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Dangers of Flood Damage

Tips to Stay On Top of Water Damage to Your Car

While the news reports concerning hurricanes, flood damages and the travesty that was put upon the unfortunate victims have slowed down, the dangers and hazards are still present. With reports varying upwards of 600,000 vehicles damaged by floodwaters, these cars and trucks will most certainly, and already have, surfaced across the country, waiting on their next victim.

It's easy to let your guard down with out much media publicity, but used car buyers should be aware that these vehicles are still out in the market, perhaps cross country in states that are not affected by the floods.

A couple of common issues that have surfaced, that you should be aware of, is sellers attempting to hide the origin of where these cars came from. By registering the vehicle in different states, it creates a paper trail that can be difficult to trace unless you spend the time for researching.

Another trick sellers will use is changing license plate frames or adding an emblem from another state. This of course is designed to deceive the potential buyer of what state the car came from.

The question remains, what steps should a consumer take to minimize their risk of purchasing these damaged vehicles? The below tips, ideas and suggestions will at least minimize your risk of purchasing a vehicle that has been involved with floodwaters.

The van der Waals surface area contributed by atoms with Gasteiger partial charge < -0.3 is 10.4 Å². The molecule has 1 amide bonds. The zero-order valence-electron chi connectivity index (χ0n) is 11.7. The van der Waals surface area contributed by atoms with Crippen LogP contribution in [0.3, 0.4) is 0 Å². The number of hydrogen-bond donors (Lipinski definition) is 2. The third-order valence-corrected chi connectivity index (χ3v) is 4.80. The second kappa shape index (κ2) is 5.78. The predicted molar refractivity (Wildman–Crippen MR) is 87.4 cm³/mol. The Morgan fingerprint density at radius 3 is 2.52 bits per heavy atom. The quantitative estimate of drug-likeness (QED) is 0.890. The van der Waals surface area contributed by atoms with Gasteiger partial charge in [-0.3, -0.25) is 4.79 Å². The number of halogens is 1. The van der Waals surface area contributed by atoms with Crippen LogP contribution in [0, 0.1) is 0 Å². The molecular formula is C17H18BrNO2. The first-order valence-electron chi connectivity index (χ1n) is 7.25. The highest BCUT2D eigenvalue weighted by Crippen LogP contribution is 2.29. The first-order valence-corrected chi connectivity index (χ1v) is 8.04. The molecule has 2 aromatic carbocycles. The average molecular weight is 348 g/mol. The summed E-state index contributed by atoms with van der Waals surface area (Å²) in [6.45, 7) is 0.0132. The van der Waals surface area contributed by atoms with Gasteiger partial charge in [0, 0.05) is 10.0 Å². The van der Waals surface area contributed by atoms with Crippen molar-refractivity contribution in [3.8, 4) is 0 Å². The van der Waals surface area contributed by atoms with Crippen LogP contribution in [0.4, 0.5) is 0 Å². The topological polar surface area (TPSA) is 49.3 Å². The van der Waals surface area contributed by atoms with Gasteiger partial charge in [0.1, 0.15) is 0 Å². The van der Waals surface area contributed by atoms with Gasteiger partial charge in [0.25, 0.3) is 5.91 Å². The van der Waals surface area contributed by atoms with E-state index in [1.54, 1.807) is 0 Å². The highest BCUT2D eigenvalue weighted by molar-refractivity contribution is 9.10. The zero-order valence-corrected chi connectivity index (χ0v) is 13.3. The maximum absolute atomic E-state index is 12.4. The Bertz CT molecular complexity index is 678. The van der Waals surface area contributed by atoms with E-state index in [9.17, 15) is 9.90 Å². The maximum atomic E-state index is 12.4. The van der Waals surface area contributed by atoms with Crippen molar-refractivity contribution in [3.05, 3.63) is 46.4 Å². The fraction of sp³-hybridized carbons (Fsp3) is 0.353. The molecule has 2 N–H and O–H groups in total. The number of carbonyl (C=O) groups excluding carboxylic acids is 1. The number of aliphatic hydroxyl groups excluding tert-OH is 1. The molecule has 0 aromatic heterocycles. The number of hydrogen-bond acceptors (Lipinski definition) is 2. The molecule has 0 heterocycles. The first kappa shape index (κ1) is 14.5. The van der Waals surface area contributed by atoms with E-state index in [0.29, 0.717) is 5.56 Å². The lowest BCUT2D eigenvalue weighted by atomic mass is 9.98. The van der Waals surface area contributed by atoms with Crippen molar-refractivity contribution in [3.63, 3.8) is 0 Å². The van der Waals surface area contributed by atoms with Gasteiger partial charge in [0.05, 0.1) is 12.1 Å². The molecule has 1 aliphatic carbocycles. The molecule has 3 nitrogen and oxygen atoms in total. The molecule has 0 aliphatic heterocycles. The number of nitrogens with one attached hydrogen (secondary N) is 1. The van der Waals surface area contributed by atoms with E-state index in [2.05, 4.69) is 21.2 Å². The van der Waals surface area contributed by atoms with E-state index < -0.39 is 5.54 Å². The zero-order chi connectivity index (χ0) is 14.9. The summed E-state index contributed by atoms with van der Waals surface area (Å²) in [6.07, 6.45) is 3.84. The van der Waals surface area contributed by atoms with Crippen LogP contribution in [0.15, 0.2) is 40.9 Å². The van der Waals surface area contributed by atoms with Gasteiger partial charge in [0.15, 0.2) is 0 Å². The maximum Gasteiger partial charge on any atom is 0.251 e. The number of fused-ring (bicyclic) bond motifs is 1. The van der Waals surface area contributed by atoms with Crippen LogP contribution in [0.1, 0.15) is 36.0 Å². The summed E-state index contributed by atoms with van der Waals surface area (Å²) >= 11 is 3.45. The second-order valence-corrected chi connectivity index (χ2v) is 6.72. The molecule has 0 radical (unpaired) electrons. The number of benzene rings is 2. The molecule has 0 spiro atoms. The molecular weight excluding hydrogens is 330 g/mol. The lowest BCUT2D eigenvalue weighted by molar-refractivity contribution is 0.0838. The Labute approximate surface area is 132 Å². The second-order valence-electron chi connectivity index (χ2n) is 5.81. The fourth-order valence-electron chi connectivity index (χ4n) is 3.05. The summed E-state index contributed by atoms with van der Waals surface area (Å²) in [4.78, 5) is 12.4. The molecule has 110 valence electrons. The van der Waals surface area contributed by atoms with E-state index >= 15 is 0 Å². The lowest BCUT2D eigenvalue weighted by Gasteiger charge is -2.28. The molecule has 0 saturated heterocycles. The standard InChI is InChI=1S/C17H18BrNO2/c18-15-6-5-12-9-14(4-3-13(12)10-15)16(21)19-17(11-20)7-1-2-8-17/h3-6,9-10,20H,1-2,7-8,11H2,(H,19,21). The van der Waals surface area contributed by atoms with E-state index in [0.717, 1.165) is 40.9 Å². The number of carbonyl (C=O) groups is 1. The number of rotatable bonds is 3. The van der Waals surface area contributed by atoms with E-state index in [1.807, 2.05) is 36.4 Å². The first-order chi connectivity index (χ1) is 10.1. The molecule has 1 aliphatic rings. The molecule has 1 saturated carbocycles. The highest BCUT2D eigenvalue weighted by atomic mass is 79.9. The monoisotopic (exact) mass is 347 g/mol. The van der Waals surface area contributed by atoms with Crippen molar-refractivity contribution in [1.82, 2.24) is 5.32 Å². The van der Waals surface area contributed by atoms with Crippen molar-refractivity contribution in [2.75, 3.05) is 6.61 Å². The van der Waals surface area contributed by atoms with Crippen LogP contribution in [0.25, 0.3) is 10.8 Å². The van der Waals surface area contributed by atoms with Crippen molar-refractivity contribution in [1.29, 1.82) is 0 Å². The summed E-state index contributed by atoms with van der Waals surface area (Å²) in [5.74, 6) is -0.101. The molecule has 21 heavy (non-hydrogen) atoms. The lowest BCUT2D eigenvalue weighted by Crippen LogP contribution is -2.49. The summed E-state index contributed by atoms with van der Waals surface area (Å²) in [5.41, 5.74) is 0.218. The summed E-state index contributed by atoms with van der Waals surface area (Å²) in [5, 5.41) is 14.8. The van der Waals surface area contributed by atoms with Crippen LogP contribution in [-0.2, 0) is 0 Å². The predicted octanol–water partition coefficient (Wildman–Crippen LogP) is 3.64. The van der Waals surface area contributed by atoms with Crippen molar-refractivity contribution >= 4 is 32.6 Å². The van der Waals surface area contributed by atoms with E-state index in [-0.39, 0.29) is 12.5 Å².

Check the National Insurance Crime Bureau's web site at, they have compiled a list of vehicles that have that have been affected by hurricanes Katrina, Rita and Wilma. While this list may not include every single vehicle, it's a good place to start with.

You should also run an online history report, but once again, this database may not be all-inclusive, it's simply another step in the process of elimination.

Knowledge Is King, and it can't have more meaning than in your quest for a quality automobile. Following the below inspection tips will offer some added protection as well, and is themost effective means of determining if the vehicle was involved in floods.

  • Inspect for grass and debris around the radiator, underneath around the frame, front and rear suspension components, etc.

  • Check for standing waterlines in the engine compartment, rear firewall area, and even inside door pockets of the door panels and interior trim areas.

  • Mildew smell inside due to wet carpeting and padding indicate the possibility water intrusions.

  • Inspect connectors and wiring for signs of corrosion, physically disconnect a few connectors and inspect the terminals. Corrosion evidence will be a green or white chalk substance or rust color.

  • Look for rusted bolts and metal components, particularly underneath seats where water has been standing.

  • Inspect for windows fogging up on the inside after the vehicle has sat overnight, this is an indication that there may be water underneath the carpet and or carpet padding.

  • Inspect the vehicle's trunk area for waterlines, corroded connectors and wiring.

    With a keen eye and a little knowledge you can minimize the risk of spending thousands of dollars on a vehicle that has potential long-term effects by water damage. offers a comprehensive "how-to" course designed to educate the average consumer on protecting themselves when used car shopping.

    (Source: UsedCarWise)